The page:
An online survey of a virtual community of Apple computer users was conducted to test a model of involvement, participation, loyalty, trust, and attitudes toward the brand exist in messages within the community.

Findings

The causes and effects of lurking and posting differed. Lurking contributed to brand loyalty more than posting did, and the primary purpose of lurking was to look for information regarding product function/performance, instead of satisfying consumers' affective needs.

Research limitations/implications

As a result of the limitations in a computer mediated communication environment, virtual consumer communities should be perceived as an arena for weak‐tied strangers to communicate for word‐of‐mouth (WOM) behavior, rather than as a brand community.

Practical implications

Although negative messages in a community can hurt brand image, companies should encourage the establishment of communities about their products and encourage consumers to participate in them.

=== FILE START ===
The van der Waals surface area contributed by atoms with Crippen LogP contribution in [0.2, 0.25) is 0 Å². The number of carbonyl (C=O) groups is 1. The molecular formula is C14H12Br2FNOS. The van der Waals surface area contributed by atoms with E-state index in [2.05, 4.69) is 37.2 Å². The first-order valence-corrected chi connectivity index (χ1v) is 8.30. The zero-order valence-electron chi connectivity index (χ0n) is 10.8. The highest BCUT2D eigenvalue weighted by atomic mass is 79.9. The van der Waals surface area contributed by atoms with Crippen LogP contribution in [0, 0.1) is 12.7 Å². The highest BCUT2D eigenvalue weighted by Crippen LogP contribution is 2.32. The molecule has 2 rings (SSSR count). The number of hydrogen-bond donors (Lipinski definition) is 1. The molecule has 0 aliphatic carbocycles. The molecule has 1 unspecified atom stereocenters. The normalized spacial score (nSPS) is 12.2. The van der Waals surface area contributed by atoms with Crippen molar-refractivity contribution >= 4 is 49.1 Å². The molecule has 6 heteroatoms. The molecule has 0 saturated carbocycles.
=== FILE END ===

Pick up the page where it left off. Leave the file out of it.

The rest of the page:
Originality/value

Although the importance of virtual communities has been recognized, few studies have been done to examine the business value of consumer communities. Based on perspectives of brand community and WOM behavior, this paper contributes to virtual community and marketing research by clarifying the effects of consumers' lurking and posting behaviors in a consumer community on brand loyalty.

Details

Internet Research, vol. 16 no. 4
Type: Research Article
ISSN: 1066-2243

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Article
Publication date: 22 November 2018

Yang Zhao, Yawen Chen, Ruoxin Zhou and Yinping Ci

The purpose of this paper is to explore the factors influencing customers’ willingness to participate in virtual brand community’s value co-creation and help companies…

Downloads
1516

Abstract

Purpose

The purpose of this paper is to explore the factors influencing customers’ willingness to participate in virtual brand community’s value co-creation and help companies better operating the virtual brand community.

Design/methodology/approach